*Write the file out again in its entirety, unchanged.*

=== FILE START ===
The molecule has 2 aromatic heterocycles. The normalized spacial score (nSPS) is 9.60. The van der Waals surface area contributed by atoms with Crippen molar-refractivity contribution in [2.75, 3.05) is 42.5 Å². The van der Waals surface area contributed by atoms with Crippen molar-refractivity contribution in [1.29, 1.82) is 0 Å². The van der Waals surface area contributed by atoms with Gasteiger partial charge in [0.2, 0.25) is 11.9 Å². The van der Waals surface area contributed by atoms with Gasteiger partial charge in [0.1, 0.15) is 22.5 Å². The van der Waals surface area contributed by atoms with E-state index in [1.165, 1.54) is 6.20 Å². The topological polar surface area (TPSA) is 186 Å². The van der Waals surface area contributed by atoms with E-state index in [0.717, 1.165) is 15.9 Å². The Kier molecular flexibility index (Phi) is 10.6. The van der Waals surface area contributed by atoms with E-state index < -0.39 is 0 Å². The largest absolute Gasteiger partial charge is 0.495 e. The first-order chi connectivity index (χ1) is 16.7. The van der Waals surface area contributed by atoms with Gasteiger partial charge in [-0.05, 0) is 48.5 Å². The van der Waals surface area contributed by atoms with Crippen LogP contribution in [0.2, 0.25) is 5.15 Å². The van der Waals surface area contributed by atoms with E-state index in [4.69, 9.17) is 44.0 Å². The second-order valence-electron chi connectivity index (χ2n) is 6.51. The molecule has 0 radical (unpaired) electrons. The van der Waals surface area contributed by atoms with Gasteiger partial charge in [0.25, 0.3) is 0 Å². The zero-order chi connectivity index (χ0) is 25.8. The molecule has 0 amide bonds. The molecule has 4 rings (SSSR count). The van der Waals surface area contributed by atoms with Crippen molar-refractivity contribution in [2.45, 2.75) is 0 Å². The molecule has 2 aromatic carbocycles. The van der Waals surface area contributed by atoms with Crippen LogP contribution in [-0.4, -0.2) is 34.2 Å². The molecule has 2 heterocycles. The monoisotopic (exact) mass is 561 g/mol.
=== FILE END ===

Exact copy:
The molecule has 2 aromatic heterocycles. The normalized spacial score (nSPS) is 9.60. The van der Waals surface area contributed by atoms with Crippen molar-refractivity contribution in [2.75, 3.05) is 42.5 Å². The van der Waals surface area contributed by atoms with Crippen molar-refractivity contribution in [1.29, 1.82) is 0 Å². The van der Waals surface area contributed by atoms with Gasteiger partial charge in [0.2, 0.25) is 11.9 Å². The van der Waals surface area contributed by atoms with Gasteiger partial charge in [0.1, 0.15) is 22.5 Å². The van der Waals surface area contributed by atoms with E-state index in [1.165, 1.54) is 6.20 Å². The topological polar surface area (TPSA) is 186 Å². The van der Waals surface area contributed by atoms with E-state index in [0.717, 1.165) is 15.9 Å². The Kier molecular flexibility index (Phi) is 10.6. The van der Waals surface area contributed by atoms with E-state index < -0.39 is 0 Å². The largest absolute Gasteiger partial charge is 0.495 e. The first-order chi connectivity index (χ1) is 16.7. The van der Waals surface area contributed by atoms with Gasteiger partial charge in [-0.05, 0) is 48.5 Å². The van der Waals surface area contributed by atoms with Crippen LogP contribution in [0.2, 0.25) is 5.15 Å². The van der Waals surface area contributed by atoms with E-state index in [4.69, 9.17) is 44.0 Å². The second-order valence-electron chi connectivity index (χ2n) is 6.51. The molecule has 0 radical (unpaired) electrons. The van der Waals surface area contributed by atoms with Gasteiger partial charge in [0.25, 0.3) is 0 Å². The zero-order chi connectivity index (χ0) is 25.8. The molecule has 0 amide bonds. The molecule has 4 rings (SSSR count). The van der Waals surface area contributed by atoms with Crippen molar-refractivity contribution in [2.45, 2.75) is 0 Å². The molecule has 2 aromatic carbocycles. The van der Waals surface area contributed by atoms with Crippen LogP contribution in [-0.4, -0.2) is 34.2 Å². The molecule has 2 heterocycles. The monoisotopic (exact) mass is 561 g/mol.